The shark fishery for Galeorhinus galeus in southern Australia is an example of a management strategy with a heavy nursery component. The commercial shark fishery in southern Australia that began in the 1920s focused primarily on G. galeus and to a lesser extent on Mustelus antarcticus. Concerns over the collapse of the fishery date back to the 1950s (Olsen 1959), and in the 1960s, numerous bays around Tasmania that had been identified as important nursery habitats for G. galeus and M. antarcticus were protected. Despite these efforts, by the late 1980s G. galeus populations had been severely depleted (see Punt et al. 2000 for a detailed discussion of declining catch rates of G. galeus). In response, an interim management plan was introduced that further restricted access to these nurseries in an attempt to reduce the incidental mortalities considered to hinder the population's recovery capacity (Williams & Schaap 1992). During the 1990s, an investigation into the G. galeus nursery areas around Tasmania revealed that juvenile numbers within the nurseries had plummeted since Olsen's (1959) original observations. Whereas Olsen could handline up to 80 juveniles a day in the period 1948–1952, in 1992 no school sharks were caught in 23 hours of fishing in the same location and using the same technique (Stevens & West 1997). Concurrently, the standardized catch rate for G. galeus declined by over 50% from 1983 to 1997 (Punt et al. 2000). Thus, despite nursery-focused protective measures that had been in place for around 30 years, G. galeus populations had declined to the point of fishery collapse because fishing of adults had continued unsustainably over the same period. Nursery area management in the absence of effective protection for mature individuals led to declining numbers of pups until managed areas contained so few pups that their classification as nurseries was unwarranted.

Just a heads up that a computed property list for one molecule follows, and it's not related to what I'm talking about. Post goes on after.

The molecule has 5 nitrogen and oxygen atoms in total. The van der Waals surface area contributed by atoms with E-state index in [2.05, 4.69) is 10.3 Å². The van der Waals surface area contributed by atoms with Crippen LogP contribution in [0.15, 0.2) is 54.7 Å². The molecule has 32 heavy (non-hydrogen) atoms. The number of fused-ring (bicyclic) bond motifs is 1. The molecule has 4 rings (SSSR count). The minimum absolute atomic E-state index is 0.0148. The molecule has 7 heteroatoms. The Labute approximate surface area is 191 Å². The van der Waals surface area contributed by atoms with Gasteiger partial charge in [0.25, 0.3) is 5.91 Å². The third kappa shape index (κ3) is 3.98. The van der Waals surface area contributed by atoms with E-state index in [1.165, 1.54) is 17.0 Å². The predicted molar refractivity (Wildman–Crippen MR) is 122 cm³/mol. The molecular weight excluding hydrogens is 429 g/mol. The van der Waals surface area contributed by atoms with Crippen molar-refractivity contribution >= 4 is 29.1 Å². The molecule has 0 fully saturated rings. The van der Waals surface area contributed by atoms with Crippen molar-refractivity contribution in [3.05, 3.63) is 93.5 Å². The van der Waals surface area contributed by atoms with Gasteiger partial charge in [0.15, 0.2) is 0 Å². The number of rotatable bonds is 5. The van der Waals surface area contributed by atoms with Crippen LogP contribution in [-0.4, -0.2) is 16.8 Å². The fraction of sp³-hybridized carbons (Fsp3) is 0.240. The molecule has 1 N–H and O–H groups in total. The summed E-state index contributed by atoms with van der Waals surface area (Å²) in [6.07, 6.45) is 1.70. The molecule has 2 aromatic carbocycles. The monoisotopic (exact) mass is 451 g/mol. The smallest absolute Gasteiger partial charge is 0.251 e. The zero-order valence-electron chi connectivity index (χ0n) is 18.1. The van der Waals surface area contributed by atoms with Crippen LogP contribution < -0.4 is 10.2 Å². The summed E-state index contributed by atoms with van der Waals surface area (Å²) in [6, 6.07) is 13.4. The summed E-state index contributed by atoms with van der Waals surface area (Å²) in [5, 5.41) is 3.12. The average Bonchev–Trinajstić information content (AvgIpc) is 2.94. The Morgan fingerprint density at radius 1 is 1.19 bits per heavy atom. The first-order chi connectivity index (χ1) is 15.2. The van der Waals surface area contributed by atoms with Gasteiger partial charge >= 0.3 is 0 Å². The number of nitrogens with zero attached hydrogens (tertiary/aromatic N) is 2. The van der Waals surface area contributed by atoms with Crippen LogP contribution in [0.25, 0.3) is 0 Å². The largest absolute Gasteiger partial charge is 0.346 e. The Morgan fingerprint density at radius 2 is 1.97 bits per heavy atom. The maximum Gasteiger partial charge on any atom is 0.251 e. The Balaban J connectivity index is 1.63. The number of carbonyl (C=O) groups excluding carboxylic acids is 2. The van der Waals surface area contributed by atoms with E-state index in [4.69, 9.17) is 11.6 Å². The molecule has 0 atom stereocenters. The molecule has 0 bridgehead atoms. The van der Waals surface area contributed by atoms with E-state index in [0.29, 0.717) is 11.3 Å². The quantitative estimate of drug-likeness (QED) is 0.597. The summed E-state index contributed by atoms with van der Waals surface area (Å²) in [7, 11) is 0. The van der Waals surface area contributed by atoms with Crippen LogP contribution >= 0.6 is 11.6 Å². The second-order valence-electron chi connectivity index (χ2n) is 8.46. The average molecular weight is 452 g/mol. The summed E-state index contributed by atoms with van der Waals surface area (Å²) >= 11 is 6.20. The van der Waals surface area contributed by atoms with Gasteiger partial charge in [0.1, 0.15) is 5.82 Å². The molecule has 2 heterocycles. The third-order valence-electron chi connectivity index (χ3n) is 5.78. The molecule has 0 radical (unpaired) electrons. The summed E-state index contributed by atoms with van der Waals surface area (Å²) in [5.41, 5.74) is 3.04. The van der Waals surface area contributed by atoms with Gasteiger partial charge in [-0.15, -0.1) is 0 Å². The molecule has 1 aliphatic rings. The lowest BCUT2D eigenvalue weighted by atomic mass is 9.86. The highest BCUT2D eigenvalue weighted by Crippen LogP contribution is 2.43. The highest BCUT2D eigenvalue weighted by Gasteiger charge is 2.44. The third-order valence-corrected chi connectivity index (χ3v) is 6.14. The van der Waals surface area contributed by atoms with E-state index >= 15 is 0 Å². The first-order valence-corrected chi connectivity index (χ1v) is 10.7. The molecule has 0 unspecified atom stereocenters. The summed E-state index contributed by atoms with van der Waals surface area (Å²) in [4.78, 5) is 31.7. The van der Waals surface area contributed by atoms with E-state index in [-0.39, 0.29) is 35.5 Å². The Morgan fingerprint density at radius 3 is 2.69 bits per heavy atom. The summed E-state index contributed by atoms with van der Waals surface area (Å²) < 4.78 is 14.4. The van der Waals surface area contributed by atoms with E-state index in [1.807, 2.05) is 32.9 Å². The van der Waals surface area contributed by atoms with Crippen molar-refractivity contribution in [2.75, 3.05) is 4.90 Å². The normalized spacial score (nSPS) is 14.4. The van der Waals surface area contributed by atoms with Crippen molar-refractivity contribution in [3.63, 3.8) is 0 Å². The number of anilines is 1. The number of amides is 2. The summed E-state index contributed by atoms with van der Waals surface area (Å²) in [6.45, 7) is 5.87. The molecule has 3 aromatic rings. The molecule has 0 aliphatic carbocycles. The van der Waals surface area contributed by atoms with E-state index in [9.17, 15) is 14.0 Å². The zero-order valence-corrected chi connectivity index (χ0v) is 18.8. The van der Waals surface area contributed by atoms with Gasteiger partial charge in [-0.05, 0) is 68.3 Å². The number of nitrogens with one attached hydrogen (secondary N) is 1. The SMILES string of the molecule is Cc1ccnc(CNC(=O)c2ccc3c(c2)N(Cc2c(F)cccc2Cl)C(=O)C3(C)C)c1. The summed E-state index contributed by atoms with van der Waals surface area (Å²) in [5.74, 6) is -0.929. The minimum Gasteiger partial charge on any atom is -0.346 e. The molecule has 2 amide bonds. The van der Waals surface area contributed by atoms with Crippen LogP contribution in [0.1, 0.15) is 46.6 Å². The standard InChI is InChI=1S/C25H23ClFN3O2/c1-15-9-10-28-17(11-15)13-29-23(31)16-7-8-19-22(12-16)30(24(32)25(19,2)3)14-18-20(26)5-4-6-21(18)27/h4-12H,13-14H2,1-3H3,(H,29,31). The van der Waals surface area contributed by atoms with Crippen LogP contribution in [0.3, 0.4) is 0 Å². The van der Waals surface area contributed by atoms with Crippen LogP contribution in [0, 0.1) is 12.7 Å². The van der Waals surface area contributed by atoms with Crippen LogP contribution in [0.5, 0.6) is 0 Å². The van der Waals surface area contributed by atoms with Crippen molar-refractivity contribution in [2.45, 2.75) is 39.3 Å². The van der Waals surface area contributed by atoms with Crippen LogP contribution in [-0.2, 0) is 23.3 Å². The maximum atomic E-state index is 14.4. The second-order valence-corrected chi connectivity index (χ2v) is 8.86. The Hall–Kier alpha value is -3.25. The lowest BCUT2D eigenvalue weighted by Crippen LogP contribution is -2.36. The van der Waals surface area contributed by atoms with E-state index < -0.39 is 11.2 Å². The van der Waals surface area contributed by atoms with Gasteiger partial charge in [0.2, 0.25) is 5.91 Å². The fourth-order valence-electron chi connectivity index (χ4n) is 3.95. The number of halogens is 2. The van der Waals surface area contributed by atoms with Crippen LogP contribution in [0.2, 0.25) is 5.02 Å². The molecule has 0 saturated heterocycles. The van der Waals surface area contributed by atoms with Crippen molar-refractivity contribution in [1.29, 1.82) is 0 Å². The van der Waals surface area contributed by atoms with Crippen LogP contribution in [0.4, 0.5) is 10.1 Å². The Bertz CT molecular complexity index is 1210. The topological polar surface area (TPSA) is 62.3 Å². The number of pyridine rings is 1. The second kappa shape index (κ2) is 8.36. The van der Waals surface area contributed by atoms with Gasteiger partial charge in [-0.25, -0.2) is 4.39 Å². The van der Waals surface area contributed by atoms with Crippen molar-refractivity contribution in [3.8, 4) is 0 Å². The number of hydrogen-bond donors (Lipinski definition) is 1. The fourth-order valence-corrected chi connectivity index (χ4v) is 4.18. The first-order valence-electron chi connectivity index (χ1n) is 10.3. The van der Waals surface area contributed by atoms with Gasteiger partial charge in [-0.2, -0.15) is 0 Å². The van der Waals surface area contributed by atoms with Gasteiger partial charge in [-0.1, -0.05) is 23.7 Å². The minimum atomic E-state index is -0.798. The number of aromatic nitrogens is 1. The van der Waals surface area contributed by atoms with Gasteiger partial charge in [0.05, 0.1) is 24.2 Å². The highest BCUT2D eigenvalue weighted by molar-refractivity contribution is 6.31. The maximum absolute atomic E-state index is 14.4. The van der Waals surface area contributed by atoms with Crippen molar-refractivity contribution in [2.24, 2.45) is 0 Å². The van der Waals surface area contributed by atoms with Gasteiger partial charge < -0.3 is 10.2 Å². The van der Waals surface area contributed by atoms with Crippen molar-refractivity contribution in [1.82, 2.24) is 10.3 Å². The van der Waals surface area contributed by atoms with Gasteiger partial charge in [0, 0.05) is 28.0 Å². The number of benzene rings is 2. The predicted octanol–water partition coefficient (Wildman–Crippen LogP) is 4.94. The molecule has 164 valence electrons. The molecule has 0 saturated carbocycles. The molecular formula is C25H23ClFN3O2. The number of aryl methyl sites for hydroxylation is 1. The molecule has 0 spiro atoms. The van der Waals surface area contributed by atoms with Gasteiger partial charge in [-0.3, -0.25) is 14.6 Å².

Following the decline of G. galeus populations, the Southern Shark Fishery switched focus to the less profitable, but evidently more sustainable M. antarcticus. Prince (1992) attributed the apparent sustainability of the M. antarcticus fishery to the fact that only certain sized sharks were vulnerable to the fishery. He characterized this as a “gauntlet fishery,” in which only a subset of the population is exposed to fishing pressure. Subsequent demographic models helped refine this explanation by revealing that fishing effort focused on particular age classes, specifically the youngest age classes, could yield sustainable fisheries for certain shark species. In his demographic model of C. obscurus in a western Australian fishery, Simpfendorfer (1999) found that up to 64.6% of the youngest age class could be removed without decreasing the intrinsic rate of populations increase, as long as fishing did not occur on any other age class. This contrasted with a maximum of 4.3% sustainable removal when fishing effort is spread across all age classes. If considered on a simple biomass extracted basis the taking of a small proportion of larger animals may be preferable, the use of yield per recruit analysis would provide improved information in this situation. However, for the C. obscurus fishery the smallest individuals achieve a significantly greater price and so maximizes economic yield. This indicates the complexity of gauntlet fisheries since many factors including biology of the species and economics of the fishery will impact the effectiveness of such a strategy.